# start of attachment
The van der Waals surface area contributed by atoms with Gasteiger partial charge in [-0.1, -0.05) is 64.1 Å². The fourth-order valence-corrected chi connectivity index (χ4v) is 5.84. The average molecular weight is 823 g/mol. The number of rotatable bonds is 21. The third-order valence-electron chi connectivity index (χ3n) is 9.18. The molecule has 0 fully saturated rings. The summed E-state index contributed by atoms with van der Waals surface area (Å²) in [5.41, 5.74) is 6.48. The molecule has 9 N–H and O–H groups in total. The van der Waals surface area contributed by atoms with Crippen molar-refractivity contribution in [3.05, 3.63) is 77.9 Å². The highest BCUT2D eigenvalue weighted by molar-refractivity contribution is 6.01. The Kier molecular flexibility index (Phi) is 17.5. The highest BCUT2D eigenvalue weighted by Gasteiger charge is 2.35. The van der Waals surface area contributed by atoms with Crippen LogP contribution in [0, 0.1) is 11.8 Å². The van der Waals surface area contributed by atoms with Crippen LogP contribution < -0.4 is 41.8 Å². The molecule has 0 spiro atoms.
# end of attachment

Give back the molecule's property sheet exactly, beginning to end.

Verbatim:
The van der Waals surface area contributed by atoms with Gasteiger partial charge in [-0.1, -0.05) is 64.1 Å². The fourth-order valence-corrected chi connectivity index (χ4v) is 5.84. The average molecular weight is 823 g/mol. The number of rotatable bonds is 21. The third-order valence-electron chi connectivity index (χ3n) is 9.18. The molecule has 0 fully saturated rings. The summed E-state index contributed by atoms with van der Waals surface area (Å²) in [5.41, 5.74) is 6.48. The molecule has 9 N–H and O–H groups in total. The van der Waals surface area contributed by atoms with Crippen molar-refractivity contribution in [3.05, 3.63) is 77.9 Å². The highest BCUT2D eigenvalue weighted by molar-refractivity contribution is 6.01. The Kier molecular flexibility index (Phi) is 17.5. The highest BCUT2D eigenvalue weighted by Gasteiger charge is 2.35. The van der Waals surface area contributed by atoms with Crippen LogP contribution in [0, 0.1) is 11.8 Å². The van der Waals surface area contributed by atoms with Crippen LogP contribution < -0.4 is 41.8 Å². The molecule has 0 spiro atoms.